A survey of national and independent retailers in the UK has found that two-thirds believe it will take three years or more for their businesses to achieve true sustainability.

The study also found that while 73% said they had made changes to their operations to become more sustainable, they were realistic that total sustainability was still out of reach.

UK retailers also say they hope to increase the percentage of their products that are sustainable by 33% on average by the end of next year. For fashion retailers, this goes up to 40%, a 7% increase on the wider retail industry.

Julie Driscoll, UK regional director for ITE Group, organiser of the Pure London trade show and Spring & Autumn Fair, says: "Our study confirms that the UK retail industry is passionate about taking action on sustainability. However, there are significant barriers to overcome. To achieve true sustainability takes significant resource, time and investment; arguably, it's a continuous process for improvement, rather than a destination. Retailers aren't shying away from that responsibility, but they are being realistic when it comes to how quickly the change can happen."

In the study, respondents estimate that to make their products sustainable they would have to increase retail prices by 19% on average. In contrast, they believe consumers would only be willing to pay 9% more for those sustainable products. 20% believed the failure of suppliers to act sustainably or transparently was the biggest challenge.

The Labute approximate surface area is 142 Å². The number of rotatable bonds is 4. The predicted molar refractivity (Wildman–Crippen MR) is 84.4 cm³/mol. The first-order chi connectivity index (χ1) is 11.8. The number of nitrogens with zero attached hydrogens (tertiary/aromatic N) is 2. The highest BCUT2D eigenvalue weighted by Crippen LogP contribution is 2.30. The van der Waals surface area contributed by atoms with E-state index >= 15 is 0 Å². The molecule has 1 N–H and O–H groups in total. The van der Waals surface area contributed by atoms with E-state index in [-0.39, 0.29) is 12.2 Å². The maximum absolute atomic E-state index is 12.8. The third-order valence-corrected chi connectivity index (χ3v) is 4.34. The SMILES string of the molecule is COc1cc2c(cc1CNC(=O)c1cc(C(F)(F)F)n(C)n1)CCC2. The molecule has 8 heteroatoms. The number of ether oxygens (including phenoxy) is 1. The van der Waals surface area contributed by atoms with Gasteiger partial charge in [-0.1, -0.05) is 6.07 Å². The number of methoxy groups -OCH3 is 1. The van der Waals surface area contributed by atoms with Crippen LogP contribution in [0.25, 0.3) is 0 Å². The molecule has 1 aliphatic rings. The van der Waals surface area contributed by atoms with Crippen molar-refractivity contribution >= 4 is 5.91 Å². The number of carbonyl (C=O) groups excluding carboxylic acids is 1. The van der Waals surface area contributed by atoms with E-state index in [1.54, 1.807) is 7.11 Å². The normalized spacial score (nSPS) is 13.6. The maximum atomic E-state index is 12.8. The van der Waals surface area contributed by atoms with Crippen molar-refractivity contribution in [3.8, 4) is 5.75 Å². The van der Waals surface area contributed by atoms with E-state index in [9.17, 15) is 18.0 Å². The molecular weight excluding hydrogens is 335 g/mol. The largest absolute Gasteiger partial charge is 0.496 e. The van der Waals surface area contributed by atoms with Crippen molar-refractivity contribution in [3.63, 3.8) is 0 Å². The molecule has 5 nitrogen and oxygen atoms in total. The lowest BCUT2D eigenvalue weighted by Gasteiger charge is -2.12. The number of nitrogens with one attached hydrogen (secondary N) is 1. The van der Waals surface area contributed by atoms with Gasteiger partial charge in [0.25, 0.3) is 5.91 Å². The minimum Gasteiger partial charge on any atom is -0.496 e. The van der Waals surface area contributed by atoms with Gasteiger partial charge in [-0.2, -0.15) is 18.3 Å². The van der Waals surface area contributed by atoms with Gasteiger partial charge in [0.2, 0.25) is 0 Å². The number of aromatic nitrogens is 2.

"We need to change the overall mindset of how we produce and consume," says Patrick Grant, owner of Savile Row tailor Norton & Sons. "Our British factories help sustain the local economies, we know what is made, by who and when. We have super simple stable supply chains."

Commenting on the UK government's rejection of all recommendations made by the Environmental Audit Committee report into fast fashion, Grant adds there need to be stringent regulations to clean up the industry including stricter labelling.

"I don't think the audit committee went nearly far enough; I think that everything we buy that's made of plastic should be labelled plastic. Because consumers don't know what polyester or acrylic or nylon are. Virgin plastics should be labelled. You have a picture of a diseased lung on the back of a cigarette packet. This stuff is as toxic as nicotine. Bad fashion is literally killing stuff. If at the point of purchase, you were presented with something that showed you it, some people just might think twice."